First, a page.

Daylight Savings Time (DST) officially ends at 2:00 am on the first Sunday in November. This gives us an extra hour of sleep this weekend, which will make most sleepers happy. But keep in mind that there may be side effects as well. Let’s explore how Daylight Savings Time affects your sleep, and what you can do to reduce any effects it may have.
Lucid dreaming is a phenomenon that has been well documented over the past centuries. It’s a term that is used to describe the act of dreaming while being aware that you’re dreaming. In other words, dreams that feel real. In some instances the dreamer can even control the dream to some degree in order to determine its outcome or influence what takes place within the dream.
According to Edward Bixler of Penn State Milton S. Hershey Medical Center, who is a professor of psychology specializing in electrophysiology of sleep and sleep disorders, lucid dreams are what happens “when a person recognizes he or she is dreaming while in a dreaming state and often manipulates the events within the dream.” This is far from remembering those oh-so-elusive details of dreams after you’ve awakened in the morning.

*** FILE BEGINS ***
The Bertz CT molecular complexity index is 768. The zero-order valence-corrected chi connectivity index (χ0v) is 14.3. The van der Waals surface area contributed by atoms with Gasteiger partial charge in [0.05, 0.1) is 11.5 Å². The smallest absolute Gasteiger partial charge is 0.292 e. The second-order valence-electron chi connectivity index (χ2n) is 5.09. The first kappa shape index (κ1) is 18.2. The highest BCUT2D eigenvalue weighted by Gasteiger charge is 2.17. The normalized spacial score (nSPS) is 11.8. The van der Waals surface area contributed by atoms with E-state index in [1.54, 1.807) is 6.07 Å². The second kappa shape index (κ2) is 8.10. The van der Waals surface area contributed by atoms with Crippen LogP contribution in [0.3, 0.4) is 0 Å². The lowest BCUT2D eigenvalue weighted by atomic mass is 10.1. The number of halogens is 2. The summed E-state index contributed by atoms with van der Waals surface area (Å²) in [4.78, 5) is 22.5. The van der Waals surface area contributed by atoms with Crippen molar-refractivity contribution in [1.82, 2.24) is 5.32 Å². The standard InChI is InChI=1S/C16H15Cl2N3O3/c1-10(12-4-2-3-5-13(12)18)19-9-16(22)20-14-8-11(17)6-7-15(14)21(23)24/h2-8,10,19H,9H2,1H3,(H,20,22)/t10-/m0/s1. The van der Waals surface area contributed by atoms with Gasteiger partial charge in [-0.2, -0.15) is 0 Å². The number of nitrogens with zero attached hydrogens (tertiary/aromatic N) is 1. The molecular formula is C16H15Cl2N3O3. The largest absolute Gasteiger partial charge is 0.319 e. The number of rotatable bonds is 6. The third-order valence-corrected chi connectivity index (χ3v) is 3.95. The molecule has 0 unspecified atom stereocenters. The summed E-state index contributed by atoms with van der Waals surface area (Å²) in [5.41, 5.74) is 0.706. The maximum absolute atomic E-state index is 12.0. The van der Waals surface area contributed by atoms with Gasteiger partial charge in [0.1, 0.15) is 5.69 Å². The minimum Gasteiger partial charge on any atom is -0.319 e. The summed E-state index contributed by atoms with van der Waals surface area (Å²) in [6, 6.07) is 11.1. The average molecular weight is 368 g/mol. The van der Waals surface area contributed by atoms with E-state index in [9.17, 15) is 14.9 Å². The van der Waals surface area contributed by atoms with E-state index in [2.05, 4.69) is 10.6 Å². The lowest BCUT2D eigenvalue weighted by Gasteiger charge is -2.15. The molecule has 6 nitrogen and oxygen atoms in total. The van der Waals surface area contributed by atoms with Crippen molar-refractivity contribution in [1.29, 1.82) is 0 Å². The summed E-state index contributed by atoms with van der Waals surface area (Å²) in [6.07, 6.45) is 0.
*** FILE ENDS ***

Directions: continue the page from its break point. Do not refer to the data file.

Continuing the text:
Ever since I was a kid I loved the idea of sleep learning: that you could put on headphones when you went to sleep and have conversational French when you woke up. I even tried it in college when, depressed by my mounting student loan debt, I decided I was going to go for a 4.0. All I got for my trouble was a few restless nights and a headache. Today, science can’t promise you passive language learning, but there may be some hope for the lazy learners among us. A new study published in Nature demonstrates a fascinating phenomenon: sleep conditioning, a la Pavlov. Here’s how it works.